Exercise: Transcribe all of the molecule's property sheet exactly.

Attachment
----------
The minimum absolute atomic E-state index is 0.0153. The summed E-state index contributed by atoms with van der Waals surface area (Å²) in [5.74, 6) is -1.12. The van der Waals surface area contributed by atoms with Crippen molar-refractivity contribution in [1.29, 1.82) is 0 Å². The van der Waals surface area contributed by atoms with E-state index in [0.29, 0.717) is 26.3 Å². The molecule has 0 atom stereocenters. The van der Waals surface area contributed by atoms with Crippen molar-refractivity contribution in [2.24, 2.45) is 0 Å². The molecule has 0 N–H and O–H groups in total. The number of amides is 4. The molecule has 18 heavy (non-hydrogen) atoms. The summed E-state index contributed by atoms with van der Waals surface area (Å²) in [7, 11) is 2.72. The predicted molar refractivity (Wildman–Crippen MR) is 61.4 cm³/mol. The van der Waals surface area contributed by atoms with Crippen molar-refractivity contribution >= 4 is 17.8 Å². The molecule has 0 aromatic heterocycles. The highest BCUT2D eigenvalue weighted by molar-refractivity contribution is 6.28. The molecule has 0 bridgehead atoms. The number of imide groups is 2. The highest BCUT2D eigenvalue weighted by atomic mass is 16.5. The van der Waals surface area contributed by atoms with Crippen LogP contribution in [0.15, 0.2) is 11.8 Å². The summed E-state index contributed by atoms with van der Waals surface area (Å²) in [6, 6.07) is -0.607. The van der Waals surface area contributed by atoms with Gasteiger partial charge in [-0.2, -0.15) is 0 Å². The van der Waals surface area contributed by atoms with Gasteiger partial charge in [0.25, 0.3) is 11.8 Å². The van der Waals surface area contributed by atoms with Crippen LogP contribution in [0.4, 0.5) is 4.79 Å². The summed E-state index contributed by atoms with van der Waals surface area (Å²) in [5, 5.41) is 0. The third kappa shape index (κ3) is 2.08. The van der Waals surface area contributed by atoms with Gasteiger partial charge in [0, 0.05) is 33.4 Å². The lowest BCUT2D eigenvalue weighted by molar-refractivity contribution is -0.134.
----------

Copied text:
The minimum absolute atomic E-state index is 0.0153. The summed E-state index contributed by atoms with van der Waals surface area (Å²) in [5.74, 6) is -1.12. The van der Waals surface area contributed by atoms with Crippen molar-refractivity contribution in [1.29, 1.82) is 0 Å². The van der Waals surface area contributed by atoms with E-state index in [0.29, 0.717) is 26.3 Å². The molecule has 0 atom stereocenters. The van der Waals surface area contributed by atoms with Crippen molar-refractivity contribution in [2.24, 2.45) is 0 Å². The molecule has 0 N–H and O–H groups in total. The number of amides is 4. The molecule has 18 heavy (non-hydrogen) atoms. The summed E-state index contributed by atoms with van der Waals surface area (Å²) in [7, 11) is 2.72. The predicted molar refractivity (Wildman–Crippen MR) is 61.4 cm³/mol. The van der Waals surface area contributed by atoms with Crippen molar-refractivity contribution >= 4 is 17.8 Å². The molecule has 0 aromatic heterocycles. The highest BCUT2D eigenvalue weighted by molar-refractivity contribution is 6.28. The molecule has 0 bridgehead atoms. The number of imide groups is 2. The highest BCUT2D eigenvalue weighted by atomic mass is 16.5. The van der Waals surface area contributed by atoms with Crippen LogP contribution in [0.15, 0.2) is 11.8 Å². The summed E-state index contributed by atoms with van der Waals surface area (Å²) in [6, 6.07) is -0.607. The van der Waals surface area contributed by atoms with Gasteiger partial charge in [-0.2, -0.15) is 0 Å². The van der Waals surface area contributed by atoms with Gasteiger partial charge in [0.25, 0.3) is 11.8 Å². The van der Waals surface area contributed by atoms with Crippen LogP contribution in [0.4, 0.5) is 4.79 Å². The summed E-state index contributed by atoms with van der Waals surface area (Å²) in [5, 5.41) is 0. The third kappa shape index (κ3) is 2.08. The van der Waals surface area contributed by atoms with Gasteiger partial charge in [0, 0.05) is 33.4 Å². The lowest BCUT2D eigenvalue weighted by molar-refractivity contribution is -0.134.